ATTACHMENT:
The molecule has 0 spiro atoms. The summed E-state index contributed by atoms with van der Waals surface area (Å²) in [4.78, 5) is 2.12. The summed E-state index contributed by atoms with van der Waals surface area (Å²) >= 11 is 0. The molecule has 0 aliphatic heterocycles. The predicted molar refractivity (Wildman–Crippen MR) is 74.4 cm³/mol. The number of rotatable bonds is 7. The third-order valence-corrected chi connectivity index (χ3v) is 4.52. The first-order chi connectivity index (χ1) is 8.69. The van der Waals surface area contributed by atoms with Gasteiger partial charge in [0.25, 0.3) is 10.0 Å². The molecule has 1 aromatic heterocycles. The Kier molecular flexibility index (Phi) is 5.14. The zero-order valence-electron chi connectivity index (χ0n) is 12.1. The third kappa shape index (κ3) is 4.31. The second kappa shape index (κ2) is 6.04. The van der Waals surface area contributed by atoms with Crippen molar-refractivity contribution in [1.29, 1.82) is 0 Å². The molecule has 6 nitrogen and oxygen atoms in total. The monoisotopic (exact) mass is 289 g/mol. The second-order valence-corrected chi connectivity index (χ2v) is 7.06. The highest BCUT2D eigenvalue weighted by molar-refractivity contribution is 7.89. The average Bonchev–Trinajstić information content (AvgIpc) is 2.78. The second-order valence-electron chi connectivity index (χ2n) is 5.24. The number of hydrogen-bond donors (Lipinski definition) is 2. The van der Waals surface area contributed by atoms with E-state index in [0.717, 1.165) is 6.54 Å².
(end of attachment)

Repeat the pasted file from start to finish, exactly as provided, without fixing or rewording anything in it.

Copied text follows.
The molecule has 0 spiro atoms. The summed E-state index contributed by atoms with van der Waals surface area (Å²) in [4.78, 5) is 2.12. The summed E-state index contributed by atoms with van der Waals surface area (Å²) >= 11 is 0. The molecule has 0 aliphatic heterocycles. The predicted molar refractivity (Wildman–Crippen MR) is 74.4 cm³/mol. The number of rotatable bonds is 7. The third-order valence-corrected chi connectivity index (χ3v) is 4.52. The first-order chi connectivity index (χ1) is 8.69. The van der Waals surface area contributed by atoms with Gasteiger partial charge in [0.25, 0.3) is 10.0 Å². The molecule has 1 aromatic heterocycles. The Kier molecular flexibility index (Phi) is 5.14. The zero-order valence-electron chi connectivity index (χ0n) is 12.1. The third kappa shape index (κ3) is 4.31. The second kappa shape index (κ2) is 6.04. The van der Waals surface area contributed by atoms with Crippen molar-refractivity contribution in [1.29, 1.82) is 0 Å². The molecule has 6 nitrogen and oxygen atoms in total. The monoisotopic (exact) mass is 289 g/mol. The second-order valence-corrected chi connectivity index (χ2v) is 7.06. The highest BCUT2D eigenvalue weighted by molar-refractivity contribution is 7.89. The average Bonchev–Trinajstić information content (AvgIpc) is 2.78. The second-order valence-electron chi connectivity index (χ2n) is 5.24. The number of hydrogen-bond donors (Lipinski definition) is 2. The van der Waals surface area contributed by atoms with E-state index in [0.717, 1.165) is 6.54 Å².